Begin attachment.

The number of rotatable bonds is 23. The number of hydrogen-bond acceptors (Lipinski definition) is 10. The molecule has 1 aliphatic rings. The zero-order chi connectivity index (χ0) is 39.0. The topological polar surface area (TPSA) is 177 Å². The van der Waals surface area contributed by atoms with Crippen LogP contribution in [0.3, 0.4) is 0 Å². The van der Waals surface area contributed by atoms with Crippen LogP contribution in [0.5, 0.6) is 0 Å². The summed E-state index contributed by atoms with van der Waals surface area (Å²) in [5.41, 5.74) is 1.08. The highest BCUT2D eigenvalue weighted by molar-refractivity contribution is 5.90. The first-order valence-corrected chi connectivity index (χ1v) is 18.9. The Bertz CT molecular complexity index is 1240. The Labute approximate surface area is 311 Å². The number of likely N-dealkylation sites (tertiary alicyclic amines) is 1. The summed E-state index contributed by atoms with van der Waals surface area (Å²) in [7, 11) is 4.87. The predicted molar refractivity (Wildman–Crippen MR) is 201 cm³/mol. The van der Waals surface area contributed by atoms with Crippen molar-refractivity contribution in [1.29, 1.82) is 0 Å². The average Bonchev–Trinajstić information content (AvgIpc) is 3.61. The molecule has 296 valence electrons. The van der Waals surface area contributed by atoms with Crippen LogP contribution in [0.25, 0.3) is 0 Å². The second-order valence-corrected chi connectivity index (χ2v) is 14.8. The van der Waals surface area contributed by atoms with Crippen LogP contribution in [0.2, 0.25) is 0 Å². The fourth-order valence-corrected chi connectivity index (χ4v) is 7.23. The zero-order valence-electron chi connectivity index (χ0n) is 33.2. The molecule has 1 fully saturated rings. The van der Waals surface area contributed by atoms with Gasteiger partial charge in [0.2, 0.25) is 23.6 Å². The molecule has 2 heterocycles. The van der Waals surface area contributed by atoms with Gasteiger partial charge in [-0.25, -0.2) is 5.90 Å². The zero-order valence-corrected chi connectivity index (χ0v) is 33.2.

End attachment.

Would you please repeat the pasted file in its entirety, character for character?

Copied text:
The number of rotatable bonds is 23. The number of hydrogen-bond acceptors (Lipinski definition) is 10. The molecule has 1 aliphatic rings. The zero-order chi connectivity index (χ0) is 39.0. The topological polar surface area (TPSA) is 177 Å². The van der Waals surface area contributed by atoms with Crippen LogP contribution in [0.3, 0.4) is 0 Å². The van der Waals surface area contributed by atoms with Crippen LogP contribution in [0.5, 0.6) is 0 Å². The summed E-state index contributed by atoms with van der Waals surface area (Å²) in [5.41, 5.74) is 1.08. The highest BCUT2D eigenvalue weighted by molar-refractivity contribution is 5.90. The first-order valence-corrected chi connectivity index (χ1v) is 18.9. The Bertz CT molecular complexity index is 1240. The Labute approximate surface area is 311 Å². The number of likely N-dealkylation sites (tertiary alicyclic amines) is 1. The summed E-state index contributed by atoms with van der Waals surface area (Å²) in [7, 11) is 4.87. The predicted molar refractivity (Wildman–Crippen MR) is 201 cm³/mol. The van der Waals surface area contributed by atoms with Crippen molar-refractivity contribution in [1.29, 1.82) is 0 Å². The average Bonchev–Trinajstić information content (AvgIpc) is 3.61. The molecule has 296 valence electrons. The van der Waals surface area contributed by atoms with Crippen LogP contribution in [0.25, 0.3) is 0 Å². The second-order valence-corrected chi connectivity index (χ2v) is 14.8. The van der Waals surface area contributed by atoms with Crippen LogP contribution in [0.2, 0.25) is 0 Å². The fourth-order valence-corrected chi connectivity index (χ4v) is 7.23. The zero-order valence-electron chi connectivity index (χ0n) is 33.2. The molecule has 1 fully saturated rings. The van der Waals surface area contributed by atoms with Gasteiger partial charge in [0.2, 0.25) is 23.6 Å². The molecule has 2 heterocycles. The van der Waals surface area contributed by atoms with Gasteiger partial charge in [-0.25, -0.2) is 5.90 Å². The zero-order valence-corrected chi connectivity index (χ0v) is 33.2.